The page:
[Editor's Note: On Monday, the next Smackdown hits, Supporting Actresses of 1980. Here, as intro, is StinkyLulu to continue the festivities. If you missed the revival of the series last month we did 1952. In October we'll hit 1968. -Nathaniel R]
The 53rd Academy Awards were a life-changer for me. The ceremony for 1980 marked (held in March 1981) marked the first time I watched the broadcast and determined that it was my urgent task to see each of these nominated films. A precocious scheme, really, given that I was at the time thirteen years old and living in the middle east when I viewed (on betamax) the taped-from-tv recording of the ceremony months after its actual airing. Still, the 1980 Oscars were a clarion call to this wee little Stinky, a prompt to seek out films worth watching. Perhaps unsurprisingly, I started with the actressing, ultimately screening (mostly via similarly bootlegged betamax tapes that filled my expat community’s lending library) all but one of 1980’s nominated best- and supporting actresses as quick as I could.
Returning to these deeply-imprinted films after so many years in preparation for this weekend’s Supporting Actress Smackdown has been intriguing, to say the least. What’s perhaps most startling is just how clearly, in 1980, Oscar liked his Supporting Actresses to be catalyzing presences. We got three maddening beauties, one sage observer, and one crafty nemesis — each of whom compels the protagonist to and through their transformation pretty much just by being there. To their credit, these particular actresses do not just stand around being the battle-axe (Eileen Brennan, Private Benjamin), the crone (Eva Le Galliene, Resurrection), the moll (Cathy Moriarty, Raging Bull), the neighborhood gal (Diana Scarwid, Inside Moves), or the frustrated wife (Mary Steenburgen, Melvin & Howard). Still, being “that woman” is pretty much all that’s asked of them.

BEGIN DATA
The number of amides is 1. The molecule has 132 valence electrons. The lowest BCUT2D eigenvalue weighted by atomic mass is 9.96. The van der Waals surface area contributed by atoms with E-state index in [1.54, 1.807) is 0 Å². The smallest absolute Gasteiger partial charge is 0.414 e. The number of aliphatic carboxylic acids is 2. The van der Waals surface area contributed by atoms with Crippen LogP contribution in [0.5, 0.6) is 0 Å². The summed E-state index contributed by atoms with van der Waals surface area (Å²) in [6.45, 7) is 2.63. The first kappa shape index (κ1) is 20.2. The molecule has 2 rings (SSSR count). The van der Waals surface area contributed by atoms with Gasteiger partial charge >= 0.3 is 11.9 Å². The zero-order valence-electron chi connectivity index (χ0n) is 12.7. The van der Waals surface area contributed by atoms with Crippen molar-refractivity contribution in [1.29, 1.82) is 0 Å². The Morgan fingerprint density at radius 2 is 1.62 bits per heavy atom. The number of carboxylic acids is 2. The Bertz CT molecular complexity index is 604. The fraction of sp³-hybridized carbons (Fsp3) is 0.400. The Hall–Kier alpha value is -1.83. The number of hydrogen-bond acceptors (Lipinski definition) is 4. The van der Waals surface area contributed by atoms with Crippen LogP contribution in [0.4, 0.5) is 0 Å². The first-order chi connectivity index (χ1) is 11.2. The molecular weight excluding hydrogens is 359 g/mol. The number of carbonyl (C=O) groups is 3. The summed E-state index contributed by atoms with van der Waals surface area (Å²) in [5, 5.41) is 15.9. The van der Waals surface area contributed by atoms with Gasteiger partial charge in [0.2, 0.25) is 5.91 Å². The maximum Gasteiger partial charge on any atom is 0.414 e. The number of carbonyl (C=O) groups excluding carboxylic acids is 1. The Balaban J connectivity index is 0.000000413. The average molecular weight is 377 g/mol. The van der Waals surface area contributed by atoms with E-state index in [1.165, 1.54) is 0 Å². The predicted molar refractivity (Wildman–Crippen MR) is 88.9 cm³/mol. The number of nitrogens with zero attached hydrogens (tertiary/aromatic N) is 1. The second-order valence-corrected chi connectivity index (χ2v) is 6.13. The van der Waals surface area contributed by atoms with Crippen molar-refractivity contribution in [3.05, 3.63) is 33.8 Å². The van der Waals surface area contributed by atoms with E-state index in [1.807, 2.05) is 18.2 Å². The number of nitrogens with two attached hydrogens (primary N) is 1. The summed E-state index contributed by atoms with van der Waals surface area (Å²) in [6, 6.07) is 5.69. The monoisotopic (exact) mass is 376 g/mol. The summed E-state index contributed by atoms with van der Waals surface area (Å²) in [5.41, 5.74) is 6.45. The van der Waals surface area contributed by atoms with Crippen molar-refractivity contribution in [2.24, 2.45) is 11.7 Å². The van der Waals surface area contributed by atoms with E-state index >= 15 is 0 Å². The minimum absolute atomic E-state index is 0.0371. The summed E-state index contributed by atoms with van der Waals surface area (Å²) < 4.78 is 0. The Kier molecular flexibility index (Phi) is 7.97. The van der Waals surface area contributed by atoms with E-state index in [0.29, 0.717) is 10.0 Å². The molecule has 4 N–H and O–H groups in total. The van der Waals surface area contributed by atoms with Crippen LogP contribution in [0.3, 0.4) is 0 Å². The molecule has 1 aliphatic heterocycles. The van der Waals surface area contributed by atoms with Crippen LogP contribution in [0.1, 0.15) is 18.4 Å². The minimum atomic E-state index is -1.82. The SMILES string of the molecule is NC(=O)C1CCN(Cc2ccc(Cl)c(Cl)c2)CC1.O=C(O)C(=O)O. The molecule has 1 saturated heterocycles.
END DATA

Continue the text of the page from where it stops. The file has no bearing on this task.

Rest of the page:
It’s a peculiar paradox really. These films are ripe with “liberated” depictions of the empowering potential of the female orgasm, of women deciding their own sexual partners and futures in defiance of masculine reprobation, of the gruesome brutalities of domestic violence, of the perilous degradations of sexwork, and so on. (Not to mention all Ellen Burstyn’s randy "I'm touching your penis" jokes). Even still, for the supporting actresses in these flicks, it remains presence first, and character second.
But sometimes that’s what actressing at the edges is all about — to shade contour and dimension within the broad strokes of a casually-scripted character, to make a presence into a person. And, for better and worse, 1980 gives us five memorably distinct approaches to this core burden/opportunity of supporting actressness. Notably, Oscar himself anointed a surprise winner, which makes me wonder if this weekend’s Smackdown might also do the same. (I know I have my clear favorite. Do you?)